- Mobile applications in general: To check ut the traffic in the city, to make a complaint, to call the City Manager
- Governments expose their API’s so the third parties can connect to them and the citizen can make procedures in a more comfortable way without the need to be in long rows.
- Establishments/restaurants apply their loyalty programs so the you can enjoy the benefits of being a customer of the big chains such as Burger King, Domino’s, Italliani’s, etc. In Mexico, this already happens, so if you buy a coffee in Starbucks, this accumulate points that you can use later in Burger King, for example. When did this happened before?
And my tenth example is probably my favorite:
To have a machine that prepare a meal such as if you go to a famous restaurant. How? What is this crazy guy saying now?
Yes, there is a machine under the Thermomix brand. It is an appliance with the capability to cook. You only place the ingredients and it makes the full preparation so that the effort is minimum when cooking and not only simple things, you can cook: Pozole, meat balls, deserts, cakes, etc.
This appliance has the capability to connect to internet to find new recipes. How do you think this is done? Of course, through APIs.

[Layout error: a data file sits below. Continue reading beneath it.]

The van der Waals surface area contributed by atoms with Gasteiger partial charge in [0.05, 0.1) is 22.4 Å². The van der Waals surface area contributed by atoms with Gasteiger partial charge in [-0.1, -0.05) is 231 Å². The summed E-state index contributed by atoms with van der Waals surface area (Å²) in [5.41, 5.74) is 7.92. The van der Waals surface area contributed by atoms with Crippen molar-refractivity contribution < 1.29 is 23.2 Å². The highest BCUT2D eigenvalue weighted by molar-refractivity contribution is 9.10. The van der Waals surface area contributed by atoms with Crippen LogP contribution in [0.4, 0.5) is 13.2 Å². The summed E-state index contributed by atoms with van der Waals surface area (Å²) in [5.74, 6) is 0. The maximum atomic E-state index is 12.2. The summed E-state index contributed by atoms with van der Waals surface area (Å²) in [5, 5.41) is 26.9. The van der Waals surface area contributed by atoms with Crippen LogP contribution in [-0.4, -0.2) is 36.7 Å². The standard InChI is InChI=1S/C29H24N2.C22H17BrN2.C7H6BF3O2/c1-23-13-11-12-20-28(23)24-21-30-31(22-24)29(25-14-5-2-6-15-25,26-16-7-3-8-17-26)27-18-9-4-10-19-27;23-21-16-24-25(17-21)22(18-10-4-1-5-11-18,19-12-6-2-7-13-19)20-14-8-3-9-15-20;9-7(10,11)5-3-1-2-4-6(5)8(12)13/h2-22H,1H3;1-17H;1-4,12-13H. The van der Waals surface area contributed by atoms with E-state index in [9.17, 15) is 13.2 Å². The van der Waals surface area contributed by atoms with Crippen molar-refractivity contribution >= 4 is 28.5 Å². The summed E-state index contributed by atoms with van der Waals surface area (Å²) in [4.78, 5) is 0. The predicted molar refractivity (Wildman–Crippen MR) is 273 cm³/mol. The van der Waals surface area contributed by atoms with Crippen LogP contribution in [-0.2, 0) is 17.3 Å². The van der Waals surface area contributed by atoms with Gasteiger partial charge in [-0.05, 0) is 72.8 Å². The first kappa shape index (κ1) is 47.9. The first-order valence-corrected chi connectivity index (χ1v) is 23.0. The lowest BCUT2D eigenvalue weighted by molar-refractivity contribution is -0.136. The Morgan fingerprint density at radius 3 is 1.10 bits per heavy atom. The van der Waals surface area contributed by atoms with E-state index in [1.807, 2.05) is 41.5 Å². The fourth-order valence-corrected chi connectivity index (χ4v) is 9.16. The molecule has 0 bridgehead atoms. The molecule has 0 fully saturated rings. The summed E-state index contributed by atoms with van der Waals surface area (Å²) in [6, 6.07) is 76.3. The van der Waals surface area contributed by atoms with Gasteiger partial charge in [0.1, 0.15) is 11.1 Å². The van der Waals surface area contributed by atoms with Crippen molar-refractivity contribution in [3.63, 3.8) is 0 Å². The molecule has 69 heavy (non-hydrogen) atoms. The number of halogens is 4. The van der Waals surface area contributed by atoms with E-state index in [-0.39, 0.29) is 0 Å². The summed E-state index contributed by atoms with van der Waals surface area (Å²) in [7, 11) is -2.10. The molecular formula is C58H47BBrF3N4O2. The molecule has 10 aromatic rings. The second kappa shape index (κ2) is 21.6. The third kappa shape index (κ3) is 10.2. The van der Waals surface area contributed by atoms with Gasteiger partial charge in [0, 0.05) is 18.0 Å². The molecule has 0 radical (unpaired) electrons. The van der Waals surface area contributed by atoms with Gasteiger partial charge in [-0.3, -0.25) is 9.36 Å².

The APIs are changing the way in which we live. It is the case that this have become our everyday language. Not only of the technical people but for the people in general.
Not a long time ago, in a radio program, I heard an interview to a company that was developing a mobile application that may validate if a police officer can penalize you when you drive in the “ordered” Mexico City.
She was a marketing women that introduced herself as the person in charge of marketing the APP. She says: “…In reality, we are very close to commercialize this app, which will help the citizen to avoid that a police officer penalizes him, when such officer does not have the faculty to do so…” and she continued “…the only thing that is now pending is that the police dept. publish an API/WEB service to consult a data base about the police officers…”. She used the term API/Web Service as something normal, as something that the public in general should understand and recognize.